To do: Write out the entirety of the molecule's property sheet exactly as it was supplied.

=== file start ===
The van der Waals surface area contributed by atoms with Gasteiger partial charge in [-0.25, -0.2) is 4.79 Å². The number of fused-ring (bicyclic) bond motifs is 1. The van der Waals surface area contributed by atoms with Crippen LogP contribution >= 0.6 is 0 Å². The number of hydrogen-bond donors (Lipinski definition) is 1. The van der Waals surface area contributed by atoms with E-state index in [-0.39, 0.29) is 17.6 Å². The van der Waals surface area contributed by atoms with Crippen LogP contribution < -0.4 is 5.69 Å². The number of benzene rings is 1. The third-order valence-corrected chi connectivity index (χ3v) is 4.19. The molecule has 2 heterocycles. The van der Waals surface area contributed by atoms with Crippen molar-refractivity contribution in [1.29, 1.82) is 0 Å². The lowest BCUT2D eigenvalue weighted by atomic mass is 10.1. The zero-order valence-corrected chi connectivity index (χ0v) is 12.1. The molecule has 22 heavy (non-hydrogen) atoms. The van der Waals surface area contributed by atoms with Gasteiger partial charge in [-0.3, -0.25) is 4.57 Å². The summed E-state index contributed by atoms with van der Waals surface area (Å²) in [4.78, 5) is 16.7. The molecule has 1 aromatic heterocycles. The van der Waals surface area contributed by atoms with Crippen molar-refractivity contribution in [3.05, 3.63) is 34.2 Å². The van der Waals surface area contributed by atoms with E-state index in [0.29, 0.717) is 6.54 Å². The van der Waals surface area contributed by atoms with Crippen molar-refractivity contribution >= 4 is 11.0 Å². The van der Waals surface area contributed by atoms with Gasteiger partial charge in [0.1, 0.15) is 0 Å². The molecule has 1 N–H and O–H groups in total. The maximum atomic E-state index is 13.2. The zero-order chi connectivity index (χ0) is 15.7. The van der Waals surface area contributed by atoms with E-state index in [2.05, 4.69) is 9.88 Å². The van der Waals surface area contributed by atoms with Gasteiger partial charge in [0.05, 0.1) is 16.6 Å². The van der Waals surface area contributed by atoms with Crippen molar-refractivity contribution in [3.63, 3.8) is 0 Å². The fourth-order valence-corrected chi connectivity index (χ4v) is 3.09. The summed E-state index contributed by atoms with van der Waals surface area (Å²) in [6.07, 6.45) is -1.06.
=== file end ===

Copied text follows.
The van der Waals surface area contributed by atoms with Gasteiger partial charge in [-0.25, -0.2) is 4.79 Å². The number of fused-ring (bicyclic) bond motifs is 1. The van der Waals surface area contributed by atoms with Crippen LogP contribution >= 0.6 is 0 Å². The number of hydrogen-bond donors (Lipinski definition) is 1. The van der Waals surface area contributed by atoms with E-state index in [-0.39, 0.29) is 17.6 Å². The van der Waals surface area contributed by atoms with Crippen LogP contribution < -0.4 is 5.69 Å². The number of benzene rings is 1. The third-order valence-corrected chi connectivity index (χ3v) is 4.19. The molecule has 2 heterocycles. The van der Waals surface area contributed by atoms with Crippen molar-refractivity contribution in [1.29, 1.82) is 0 Å². The lowest BCUT2D eigenvalue weighted by atomic mass is 10.1. The zero-order valence-corrected chi connectivity index (χ0v) is 12.1. The molecule has 22 heavy (non-hydrogen) atoms. The van der Waals surface area contributed by atoms with Gasteiger partial charge in [-0.3, -0.25) is 4.57 Å². The summed E-state index contributed by atoms with van der Waals surface area (Å²) in [4.78, 5) is 16.7. The molecule has 1 aromatic heterocycles. The van der Waals surface area contributed by atoms with Crippen molar-refractivity contribution in [3.05, 3.63) is 34.2 Å². The van der Waals surface area contributed by atoms with E-state index in [0.29, 0.717) is 6.54 Å². The van der Waals surface area contributed by atoms with Crippen molar-refractivity contribution >= 4 is 11.0 Å². The van der Waals surface area contributed by atoms with Gasteiger partial charge in [0.1, 0.15) is 0 Å². The molecule has 1 N–H and O–H groups in total. The maximum atomic E-state index is 13.2. The zero-order chi connectivity index (χ0) is 15.7. The van der Waals surface area contributed by atoms with E-state index in [2.05, 4.69) is 9.88 Å². The van der Waals surface area contributed by atoms with Gasteiger partial charge in [0.05, 0.1) is 16.6 Å². The van der Waals surface area contributed by atoms with Crippen molar-refractivity contribution in [3.63, 3.8) is 0 Å². The fourth-order valence-corrected chi connectivity index (χ4v) is 3.09. The summed E-state index contributed by atoms with van der Waals surface area (Å²) in [6.07, 6.45) is -1.06.